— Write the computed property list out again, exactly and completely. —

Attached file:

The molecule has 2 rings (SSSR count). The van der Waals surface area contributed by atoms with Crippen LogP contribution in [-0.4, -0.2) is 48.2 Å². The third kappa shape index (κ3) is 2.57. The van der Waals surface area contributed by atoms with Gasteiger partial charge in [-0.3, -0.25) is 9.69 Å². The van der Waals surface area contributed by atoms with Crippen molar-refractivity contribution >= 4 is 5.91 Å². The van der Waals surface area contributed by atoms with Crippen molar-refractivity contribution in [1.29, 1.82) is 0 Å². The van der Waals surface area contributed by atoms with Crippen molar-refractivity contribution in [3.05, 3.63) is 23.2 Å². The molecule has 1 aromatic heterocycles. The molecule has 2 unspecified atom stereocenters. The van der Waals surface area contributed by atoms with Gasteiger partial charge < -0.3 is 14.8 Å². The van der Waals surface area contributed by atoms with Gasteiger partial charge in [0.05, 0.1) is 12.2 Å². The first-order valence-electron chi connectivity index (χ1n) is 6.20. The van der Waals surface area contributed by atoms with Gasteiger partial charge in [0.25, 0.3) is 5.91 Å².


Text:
The molecule has 2 rings (SSSR count). The van der Waals surface area contributed by atoms with Crippen LogP contribution in [-0.4, -0.2) is 48.2 Å². The third kappa shape index (κ3) is 2.57. The van der Waals surface area contributed by atoms with Gasteiger partial charge in [-0.3, -0.25) is 9.69 Å². The van der Waals surface area contributed by atoms with Crippen molar-refractivity contribution >= 4 is 5.91 Å². The van der Waals surface area contributed by atoms with Crippen molar-refractivity contribution in [1.29, 1.82) is 0 Å². The van der Waals surface area contributed by atoms with Crippen molar-refractivity contribution in [3.05, 3.63) is 23.2 Å². The molecule has 1 aromatic heterocycles. The molecule has 2 unspecified atom stereocenters. The van der Waals surface area contributed by atoms with Gasteiger partial charge < -0.3 is 14.8 Å². The van der Waals surface area contributed by atoms with Gasteiger partial charge in [0.05, 0.1) is 12.2 Å². The first-order valence-electron chi connectivity index (χ1n) is 6.20. The van der Waals surface area contributed by atoms with Gasteiger partial charge in [0.25, 0.3) is 5.91 Å².